Sometimes the hearing aids may not fit quite right in or on your ears.  They may be either too loose and easily falling off your ears, or perhaps are causing discomfort or even pain.  If the hearing aids are too loose this can cause feedback (the “whistling” sound described above) and can also degrade the overall sound quality of the hearing aids.  If they are too tight or bulky for your ears, then this can cause soreness and irritation.  Sometimes a poor hearing aid fit can be due to improper insertion of the hearing aids—meaning you may need to be shown again how to wear your hearing aids correctly, and practice this with your audiologist.  Other times, the sizing of the hearing aid will need to be altered, and if custom moulded to your ears, the hearing aid may need to be remade with a new impression of your ears and be sent back to the manufacturer to ensure the problem is resolved.

 

4)      Sound Quality Issues

 

VU meter, representing the sound quality of a hearing aid.

Another common concern with hearing aids is their overall sound quality.  This is where the hearing aids are working as such, but the patient may find the sound quality to be unsatisfactory or unacceptable.  This usually manifests in a few different ways.  Common concerns are that the hearing aids may sound either “echoey” or “tinny”.  Often one’s own voice can sound quite loud or “hollow”.  Sometimes people may feel that the hearing aids amplify all the distracting sounds they don’t want to hear, and not enough of the conversation they do want to hear.   In many instances, these sound quality issues are a matter of taking time to adapt and adjust to how a hearing aid works and sounds.  However, sometimes alterations need to be made to the hearing aids, either physically or via fine tuning of the hearing aid programming, to improve their sound quality.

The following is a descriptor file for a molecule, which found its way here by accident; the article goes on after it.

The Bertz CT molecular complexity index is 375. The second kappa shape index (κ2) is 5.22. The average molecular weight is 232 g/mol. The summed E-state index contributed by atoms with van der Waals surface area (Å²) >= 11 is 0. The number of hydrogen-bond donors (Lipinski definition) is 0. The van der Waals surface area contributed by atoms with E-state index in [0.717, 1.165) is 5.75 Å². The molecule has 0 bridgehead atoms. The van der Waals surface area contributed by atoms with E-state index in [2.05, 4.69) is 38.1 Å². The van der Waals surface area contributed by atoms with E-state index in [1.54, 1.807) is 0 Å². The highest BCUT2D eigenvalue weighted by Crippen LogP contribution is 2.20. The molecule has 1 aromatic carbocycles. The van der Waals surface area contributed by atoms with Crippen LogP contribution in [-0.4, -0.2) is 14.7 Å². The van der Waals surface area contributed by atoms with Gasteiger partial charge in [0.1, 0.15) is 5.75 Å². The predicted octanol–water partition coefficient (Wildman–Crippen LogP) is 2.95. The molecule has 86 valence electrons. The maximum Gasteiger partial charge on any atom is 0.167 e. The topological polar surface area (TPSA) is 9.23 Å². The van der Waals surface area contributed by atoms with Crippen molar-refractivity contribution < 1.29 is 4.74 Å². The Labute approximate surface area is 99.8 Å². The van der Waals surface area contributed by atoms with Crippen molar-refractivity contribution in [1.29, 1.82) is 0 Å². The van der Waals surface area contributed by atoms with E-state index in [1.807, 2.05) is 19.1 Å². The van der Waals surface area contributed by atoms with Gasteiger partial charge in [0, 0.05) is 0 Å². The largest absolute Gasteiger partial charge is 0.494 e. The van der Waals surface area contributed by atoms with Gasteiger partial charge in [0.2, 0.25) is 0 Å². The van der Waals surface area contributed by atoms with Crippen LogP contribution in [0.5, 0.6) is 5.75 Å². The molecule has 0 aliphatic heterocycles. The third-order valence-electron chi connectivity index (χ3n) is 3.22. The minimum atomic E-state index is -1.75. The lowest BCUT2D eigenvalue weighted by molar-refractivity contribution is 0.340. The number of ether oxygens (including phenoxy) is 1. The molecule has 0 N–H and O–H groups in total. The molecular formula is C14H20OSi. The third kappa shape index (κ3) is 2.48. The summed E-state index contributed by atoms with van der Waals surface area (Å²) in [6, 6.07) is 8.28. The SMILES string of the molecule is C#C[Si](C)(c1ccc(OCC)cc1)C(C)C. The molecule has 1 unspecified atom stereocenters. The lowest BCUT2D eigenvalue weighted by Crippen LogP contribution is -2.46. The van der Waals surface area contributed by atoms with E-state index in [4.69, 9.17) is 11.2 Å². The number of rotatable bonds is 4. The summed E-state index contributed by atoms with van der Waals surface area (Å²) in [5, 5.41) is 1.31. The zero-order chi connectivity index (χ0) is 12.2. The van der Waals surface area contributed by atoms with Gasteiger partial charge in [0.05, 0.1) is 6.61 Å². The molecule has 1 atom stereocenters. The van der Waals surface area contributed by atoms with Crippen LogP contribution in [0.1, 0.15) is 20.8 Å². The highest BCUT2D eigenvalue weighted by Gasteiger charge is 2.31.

5)      Bluetooth Connectivity Issues

 

Mobile to demonstrate Bluetooth connectivity issues with hearing aids.

The ability for hearing aids to connect to mobile phones and other devices via Bluetooth has become commonplace nowadays and can have lots of benefits.  This can include streaming phone calls into your hearing aids, using an app to control your hearing aid settings, or connecting to hearing aid accessories that can help you with a variety of things, such as watching TV.  However, these Bluetooth connections can be glitchy at times, and your hearing aids may occasionally lose their Bluetooth pairings.  If you are comfortable with troubleshooting common mobile phone issues, this can usually be easily remedied without any audiological know how.  I typically recommend deleting (“forgetting”) any previous hearing aid pairings in your phone, and then starting the pairing process again from scratch.  It can also be a good idea to restart your phone before beginning this pairing process, and to also restart your phone on a regular basis.  If you are having problems with your hearing aid app, then you may need to delete the app and reinstall it before trying to pair your hearing aids to the app again.


Conclusion 


I hope that this article helps to outline and explain some of the more commonly occurring hearing aid problems.  While not an exhaustive list, I do find that most hearing aid issues will fall into one of the above five general categories.  For a more detailed explanation of these problems and their solutions, I will be writing individual articles for each of the above issues, so stay tuned for these to be published.


If you'd like to learn more about the kind of hearing care we provide for our patients at Finchley Hearing, please explore our website and feel free to get in touch with any questions.